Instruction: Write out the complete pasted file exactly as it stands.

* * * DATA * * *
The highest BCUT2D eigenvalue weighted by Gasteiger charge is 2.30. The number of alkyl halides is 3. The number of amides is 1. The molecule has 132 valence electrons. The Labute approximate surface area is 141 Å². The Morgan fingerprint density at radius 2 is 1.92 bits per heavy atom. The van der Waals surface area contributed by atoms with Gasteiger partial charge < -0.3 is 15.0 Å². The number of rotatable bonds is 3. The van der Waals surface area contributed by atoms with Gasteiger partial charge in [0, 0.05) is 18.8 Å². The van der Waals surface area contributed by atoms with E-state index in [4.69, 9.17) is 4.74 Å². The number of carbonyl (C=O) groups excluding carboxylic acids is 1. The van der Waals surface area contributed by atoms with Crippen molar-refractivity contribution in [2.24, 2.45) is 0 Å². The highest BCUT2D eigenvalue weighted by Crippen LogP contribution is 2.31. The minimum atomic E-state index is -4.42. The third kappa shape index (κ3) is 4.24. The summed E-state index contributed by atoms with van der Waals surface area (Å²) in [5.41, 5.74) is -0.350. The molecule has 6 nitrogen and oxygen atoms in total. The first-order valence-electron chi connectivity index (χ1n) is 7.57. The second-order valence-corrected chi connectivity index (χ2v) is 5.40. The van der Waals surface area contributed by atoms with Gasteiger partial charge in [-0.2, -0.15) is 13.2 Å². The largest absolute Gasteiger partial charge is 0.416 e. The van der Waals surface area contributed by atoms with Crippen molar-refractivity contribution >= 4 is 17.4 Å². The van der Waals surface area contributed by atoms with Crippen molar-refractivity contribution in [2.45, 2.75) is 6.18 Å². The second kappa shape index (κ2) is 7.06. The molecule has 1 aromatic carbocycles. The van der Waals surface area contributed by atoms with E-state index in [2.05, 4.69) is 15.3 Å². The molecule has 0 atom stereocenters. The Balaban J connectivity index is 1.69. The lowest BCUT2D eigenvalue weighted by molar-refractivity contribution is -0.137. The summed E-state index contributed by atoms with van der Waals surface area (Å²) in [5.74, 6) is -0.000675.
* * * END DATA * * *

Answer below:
The highest BCUT2D eigenvalue weighted by Gasteiger charge is 2.30. The number of alkyl halides is 3. The number of amides is 1. The molecule has 132 valence electrons. The Labute approximate surface area is 141 Å². The Morgan fingerprint density at radius 2 is 1.92 bits per heavy atom. The van der Waals surface area contributed by atoms with Gasteiger partial charge < -0.3 is 15.0 Å². The number of rotatable bonds is 3. The van der Waals surface area contributed by atoms with Gasteiger partial charge in [0, 0.05) is 18.8 Å². The van der Waals surface area contributed by atoms with E-state index in [4.69, 9.17) is 4.74 Å². The number of carbonyl (C=O) groups excluding carboxylic acids is 1. The van der Waals surface area contributed by atoms with Crippen molar-refractivity contribution in [2.24, 2.45) is 0 Å². The highest BCUT2D eigenvalue weighted by Crippen LogP contribution is 2.31. The minimum atomic E-state index is -4.42. The third kappa shape index (κ3) is 4.24. The summed E-state index contributed by atoms with van der Waals surface area (Å²) in [5.41, 5.74) is -0.350. The molecule has 6 nitrogen and oxygen atoms in total. The first-order valence-electron chi connectivity index (χ1n) is 7.57. The second-order valence-corrected chi connectivity index (χ2v) is 5.40. The van der Waals surface area contributed by atoms with Gasteiger partial charge in [-0.2, -0.15) is 13.2 Å². The largest absolute Gasteiger partial charge is 0.416 e. The van der Waals surface area contributed by atoms with Crippen molar-refractivity contribution >= 4 is 17.4 Å². The van der Waals surface area contributed by atoms with Crippen molar-refractivity contribution in [2.45, 2.75) is 6.18 Å². The second kappa shape index (κ2) is 7.06. The molecule has 1 aromatic carbocycles. The van der Waals surface area contributed by atoms with E-state index in [2.05, 4.69) is 15.3 Å². The molecule has 0 atom stereocenters. The Balaban J connectivity index is 1.69. The lowest BCUT2D eigenvalue weighted by molar-refractivity contribution is -0.137. The summed E-state index contributed by atoms with van der Waals surface area (Å²) in [5.74, 6) is -0.000675.